Designer fashion can cost a pretty penny, and for that reason it can sometimes cause a crisis of conscience: Love the clothes, feel guilty about the sticker price. Carcel is a new clothing label that can help bridge that gap.
The Copenhagen, Denmark-based fashion label is giving jobs to women in prison who will make the clothes as well as get valuable training and pay for their work, setting them up for a brighter new start when they are released from prison. The income can also help the women send money home toward supporting their children, and of course it gives them a purpose for what can otherwise be long, empty days.
“We go where the best and most sustainable materials in the world meet the highest rate of poverty-related incarceration,” say the designers who came up with the Carcel clothes and concept. “This way, we transform lost time into fair wages, skills and hope for a better future. And we give our customers high-quality designs that last.”
The idea for the venture was born when founder Veronica D’Souza was living in Nairobi, Kenya in 2014. She visited a women’s prison and found ordinary women from poor backgrounds, not the hardened criminals she’d expected. They were jailed for nonviolent crimes, which reflected the shortage of opportunities for them in their communities. The women spent eight hours a day knitting and sewing.
“The time was there, the women were there, the machines were there, but without access to good materials, designs and a market, they were unable to sell their products and made no money,” the Carcel staff explain.
Now Carcel is launching with clothing manufactured by women in prison in Cusco, Peru. Each item is made on a hand-knitting machine and comes with the name of the woman who did the work. (You can read letters from the women giving details of their lives and hopes on the Carcel site.)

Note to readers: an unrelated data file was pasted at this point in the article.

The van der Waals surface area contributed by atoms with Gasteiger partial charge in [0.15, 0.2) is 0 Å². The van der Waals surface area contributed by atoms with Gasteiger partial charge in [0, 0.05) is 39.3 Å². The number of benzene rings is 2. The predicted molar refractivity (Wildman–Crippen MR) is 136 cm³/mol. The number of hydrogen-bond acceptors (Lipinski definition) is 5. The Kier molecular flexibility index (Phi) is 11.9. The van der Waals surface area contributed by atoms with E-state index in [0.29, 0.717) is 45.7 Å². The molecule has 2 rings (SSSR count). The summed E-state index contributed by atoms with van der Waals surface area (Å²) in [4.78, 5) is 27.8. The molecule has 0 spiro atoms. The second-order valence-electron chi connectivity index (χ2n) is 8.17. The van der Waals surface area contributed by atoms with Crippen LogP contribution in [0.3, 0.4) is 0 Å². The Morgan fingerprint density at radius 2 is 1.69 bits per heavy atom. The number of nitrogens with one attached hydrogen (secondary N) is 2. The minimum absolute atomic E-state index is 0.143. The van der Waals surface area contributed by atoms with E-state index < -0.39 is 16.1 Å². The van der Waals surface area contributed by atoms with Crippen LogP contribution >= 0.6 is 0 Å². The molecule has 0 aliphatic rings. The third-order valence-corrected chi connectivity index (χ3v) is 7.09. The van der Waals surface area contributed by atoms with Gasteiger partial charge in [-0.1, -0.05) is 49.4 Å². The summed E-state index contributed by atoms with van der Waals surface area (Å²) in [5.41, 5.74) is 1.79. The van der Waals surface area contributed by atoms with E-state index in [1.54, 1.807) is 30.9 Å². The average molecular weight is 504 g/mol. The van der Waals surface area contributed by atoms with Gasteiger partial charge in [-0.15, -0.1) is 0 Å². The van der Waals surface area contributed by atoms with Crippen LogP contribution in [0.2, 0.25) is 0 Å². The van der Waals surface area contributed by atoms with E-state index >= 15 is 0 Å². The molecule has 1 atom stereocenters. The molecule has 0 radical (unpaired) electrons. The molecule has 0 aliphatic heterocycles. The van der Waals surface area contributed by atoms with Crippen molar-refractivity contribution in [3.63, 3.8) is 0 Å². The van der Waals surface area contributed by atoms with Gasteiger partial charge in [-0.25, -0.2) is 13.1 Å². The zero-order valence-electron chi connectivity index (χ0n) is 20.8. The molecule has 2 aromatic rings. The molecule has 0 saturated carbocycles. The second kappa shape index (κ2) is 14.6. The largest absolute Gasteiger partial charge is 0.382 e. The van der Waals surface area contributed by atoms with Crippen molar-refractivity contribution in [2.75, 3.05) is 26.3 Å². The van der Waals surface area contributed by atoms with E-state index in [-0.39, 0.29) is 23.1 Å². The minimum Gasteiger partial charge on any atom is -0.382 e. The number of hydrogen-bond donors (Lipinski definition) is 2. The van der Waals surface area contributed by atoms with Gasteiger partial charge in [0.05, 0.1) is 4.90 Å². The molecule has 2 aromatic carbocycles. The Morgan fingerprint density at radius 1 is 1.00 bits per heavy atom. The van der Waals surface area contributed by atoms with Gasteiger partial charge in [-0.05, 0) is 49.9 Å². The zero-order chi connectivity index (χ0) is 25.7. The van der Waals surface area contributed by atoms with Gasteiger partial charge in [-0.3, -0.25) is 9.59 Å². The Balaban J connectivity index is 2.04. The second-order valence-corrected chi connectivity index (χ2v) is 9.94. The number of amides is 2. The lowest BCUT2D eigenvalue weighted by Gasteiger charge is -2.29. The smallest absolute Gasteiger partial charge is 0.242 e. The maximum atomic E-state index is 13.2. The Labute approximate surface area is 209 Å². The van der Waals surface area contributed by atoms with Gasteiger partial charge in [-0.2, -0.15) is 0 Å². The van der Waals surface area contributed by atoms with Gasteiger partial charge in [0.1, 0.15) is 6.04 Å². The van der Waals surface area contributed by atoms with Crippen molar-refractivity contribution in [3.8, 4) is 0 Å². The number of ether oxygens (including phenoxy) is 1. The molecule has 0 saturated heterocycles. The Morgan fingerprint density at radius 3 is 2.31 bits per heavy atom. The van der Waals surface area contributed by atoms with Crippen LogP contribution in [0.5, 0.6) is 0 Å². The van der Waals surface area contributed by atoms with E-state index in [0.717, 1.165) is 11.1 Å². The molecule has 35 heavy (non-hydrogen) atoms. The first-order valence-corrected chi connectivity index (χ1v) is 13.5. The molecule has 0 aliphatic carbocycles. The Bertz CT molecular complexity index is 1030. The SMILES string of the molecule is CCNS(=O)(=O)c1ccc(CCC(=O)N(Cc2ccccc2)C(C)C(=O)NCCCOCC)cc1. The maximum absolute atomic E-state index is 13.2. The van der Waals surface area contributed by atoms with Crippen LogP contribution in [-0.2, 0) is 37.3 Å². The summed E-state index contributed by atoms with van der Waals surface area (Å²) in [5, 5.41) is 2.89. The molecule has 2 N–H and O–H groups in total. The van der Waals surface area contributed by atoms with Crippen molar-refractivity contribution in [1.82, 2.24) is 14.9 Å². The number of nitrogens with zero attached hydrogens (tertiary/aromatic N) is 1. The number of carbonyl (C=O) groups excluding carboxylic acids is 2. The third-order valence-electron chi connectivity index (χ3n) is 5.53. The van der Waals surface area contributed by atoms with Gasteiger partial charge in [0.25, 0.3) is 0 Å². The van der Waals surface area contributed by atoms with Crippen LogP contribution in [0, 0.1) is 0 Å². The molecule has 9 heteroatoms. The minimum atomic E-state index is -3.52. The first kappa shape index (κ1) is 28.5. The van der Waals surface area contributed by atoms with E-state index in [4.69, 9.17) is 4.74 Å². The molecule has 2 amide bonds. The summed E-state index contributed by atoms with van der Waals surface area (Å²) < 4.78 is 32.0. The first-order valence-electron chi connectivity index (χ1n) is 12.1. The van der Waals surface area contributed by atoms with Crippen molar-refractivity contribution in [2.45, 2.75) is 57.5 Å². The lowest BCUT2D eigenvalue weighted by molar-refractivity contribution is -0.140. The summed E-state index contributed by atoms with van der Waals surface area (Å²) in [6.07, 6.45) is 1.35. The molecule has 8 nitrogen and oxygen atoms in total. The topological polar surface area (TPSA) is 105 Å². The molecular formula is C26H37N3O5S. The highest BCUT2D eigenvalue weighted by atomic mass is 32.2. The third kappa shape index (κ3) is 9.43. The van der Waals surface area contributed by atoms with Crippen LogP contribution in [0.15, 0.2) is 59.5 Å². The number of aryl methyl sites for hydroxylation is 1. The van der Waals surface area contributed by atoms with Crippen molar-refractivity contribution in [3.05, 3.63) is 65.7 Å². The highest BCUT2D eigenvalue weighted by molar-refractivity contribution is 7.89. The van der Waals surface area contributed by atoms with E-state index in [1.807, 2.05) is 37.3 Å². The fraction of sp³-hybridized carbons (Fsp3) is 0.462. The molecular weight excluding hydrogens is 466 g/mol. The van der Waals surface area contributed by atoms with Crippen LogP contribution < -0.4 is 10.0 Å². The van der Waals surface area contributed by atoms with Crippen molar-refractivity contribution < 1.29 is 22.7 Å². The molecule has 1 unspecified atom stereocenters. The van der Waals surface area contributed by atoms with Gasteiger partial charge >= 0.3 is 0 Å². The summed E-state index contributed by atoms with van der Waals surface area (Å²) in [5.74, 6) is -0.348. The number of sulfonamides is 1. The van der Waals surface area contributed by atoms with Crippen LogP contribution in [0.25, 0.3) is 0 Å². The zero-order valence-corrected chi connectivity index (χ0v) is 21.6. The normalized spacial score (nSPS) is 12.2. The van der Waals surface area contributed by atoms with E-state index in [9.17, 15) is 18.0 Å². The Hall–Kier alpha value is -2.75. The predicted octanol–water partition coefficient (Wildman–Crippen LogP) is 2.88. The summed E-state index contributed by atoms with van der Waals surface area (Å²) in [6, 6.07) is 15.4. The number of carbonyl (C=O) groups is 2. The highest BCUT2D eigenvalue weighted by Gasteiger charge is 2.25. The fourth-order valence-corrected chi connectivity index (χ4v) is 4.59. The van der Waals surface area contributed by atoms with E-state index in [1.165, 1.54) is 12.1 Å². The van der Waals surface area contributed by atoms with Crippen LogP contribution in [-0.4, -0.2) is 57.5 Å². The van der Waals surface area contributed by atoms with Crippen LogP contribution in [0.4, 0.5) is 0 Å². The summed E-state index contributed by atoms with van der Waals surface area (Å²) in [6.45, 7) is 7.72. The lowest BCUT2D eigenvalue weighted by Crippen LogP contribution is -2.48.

The first clothing line includes a women’s sweater and trousers, men’s sweater and trousers, a unisex tee and a scarf, all available in rich, interesting colors. You can get in on the ground floor on Kickstarter.
Super-soft baby alpaca wool is the only ingredient in the first collection. Alpaca wool has many benefits in addition to its snuggly softness. The animals can be traced back more than 6,000 years, and their temperature-adjusting wool has always helped them survive in the remote, high Andes mountains, where the weather is harsh and extreme. There’s often blistering sun during the day, but at night the temperature plummets because of the altitude.
Now we too can benefit from the alpaca’s wool—the Carcel designers say it’ll keep you warm when it’s cold out, but will also let some of your body heat escape and cool you off on hotter days. Ah, the ingenuity of nature.
And there’s also the exclusive nature or cachet of alpaca wool, since it’s in limited supply. The Carcel staff share the stats: “There are only 6 million alpacas worldwide compared to the nearly 50 million cashmere goats,” and there are more than 1 billion sheep around the world, according to the Food & Agricultural Organization of the United Nations.
The Carcel team has already scouted the next manufacturing location and decided on India, where they will employ women in prison to craft designer clothing, this time made from 100-percent-organic local silk.